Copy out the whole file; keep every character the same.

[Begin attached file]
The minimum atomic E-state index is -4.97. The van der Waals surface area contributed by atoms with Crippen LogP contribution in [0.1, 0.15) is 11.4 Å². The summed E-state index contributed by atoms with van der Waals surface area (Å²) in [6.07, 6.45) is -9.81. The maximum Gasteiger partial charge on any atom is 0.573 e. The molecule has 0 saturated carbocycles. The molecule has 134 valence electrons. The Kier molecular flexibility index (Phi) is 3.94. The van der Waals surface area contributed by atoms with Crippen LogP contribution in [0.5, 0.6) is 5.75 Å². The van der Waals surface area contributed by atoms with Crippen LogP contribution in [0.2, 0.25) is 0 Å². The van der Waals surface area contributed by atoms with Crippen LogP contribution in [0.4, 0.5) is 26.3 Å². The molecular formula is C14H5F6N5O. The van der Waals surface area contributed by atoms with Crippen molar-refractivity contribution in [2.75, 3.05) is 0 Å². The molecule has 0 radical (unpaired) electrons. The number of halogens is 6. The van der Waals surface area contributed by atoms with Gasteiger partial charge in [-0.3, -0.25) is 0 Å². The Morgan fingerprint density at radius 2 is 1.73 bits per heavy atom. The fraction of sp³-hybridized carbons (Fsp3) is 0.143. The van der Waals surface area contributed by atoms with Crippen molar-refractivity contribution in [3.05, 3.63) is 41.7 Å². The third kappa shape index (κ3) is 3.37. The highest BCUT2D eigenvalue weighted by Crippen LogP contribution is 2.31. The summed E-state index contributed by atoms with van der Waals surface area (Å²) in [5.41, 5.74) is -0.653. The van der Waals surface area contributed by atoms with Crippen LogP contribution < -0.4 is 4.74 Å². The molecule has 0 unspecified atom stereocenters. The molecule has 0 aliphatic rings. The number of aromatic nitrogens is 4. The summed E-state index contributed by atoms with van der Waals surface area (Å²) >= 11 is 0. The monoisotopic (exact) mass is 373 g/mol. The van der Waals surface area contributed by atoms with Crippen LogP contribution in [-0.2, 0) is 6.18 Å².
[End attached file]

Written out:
The minimum atomic E-state index is -4.97. The van der Waals surface area contributed by atoms with Crippen LogP contribution in [0.1, 0.15) is 11.4 Å². The summed E-state index contributed by atoms with van der Waals surface area (Å²) in [6.07, 6.45) is -9.81. The maximum Gasteiger partial charge on any atom is 0.573 e. The molecule has 0 saturated carbocycles. The molecule has 134 valence electrons. The Kier molecular flexibility index (Phi) is 3.94. The van der Waals surface area contributed by atoms with Crippen LogP contribution in [0.5, 0.6) is 5.75 Å². The van der Waals surface area contributed by atoms with Crippen LogP contribution in [0.2, 0.25) is 0 Å². The van der Waals surface area contributed by atoms with Crippen LogP contribution in [0.4, 0.5) is 26.3 Å². The molecular formula is C14H5F6N5O. The van der Waals surface area contributed by atoms with Crippen molar-refractivity contribution in [2.75, 3.05) is 0 Å². The molecule has 0 radical (unpaired) electrons. The number of halogens is 6. The van der Waals surface area contributed by atoms with Gasteiger partial charge in [-0.3, -0.25) is 0 Å². The Morgan fingerprint density at radius 2 is 1.73 bits per heavy atom. The fraction of sp³-hybridized carbons (Fsp3) is 0.143. The van der Waals surface area contributed by atoms with Crippen molar-refractivity contribution in [3.05, 3.63) is 41.7 Å². The third kappa shape index (κ3) is 3.37. The highest BCUT2D eigenvalue weighted by Crippen LogP contribution is 2.31. The summed E-state index contributed by atoms with van der Waals surface area (Å²) in [5.41, 5.74) is -0.653. The van der Waals surface area contributed by atoms with Crippen LogP contribution < -0.4 is 4.74 Å². The molecule has 0 unspecified atom stereocenters. The molecule has 0 aliphatic rings. The number of aromatic nitrogens is 4. The summed E-state index contributed by atoms with van der Waals surface area (Å²) >= 11 is 0. The monoisotopic (exact) mass is 373 g/mol. The van der Waals surface area contributed by atoms with Crippen LogP contribution in [-0.2, 0) is 6.18 Å².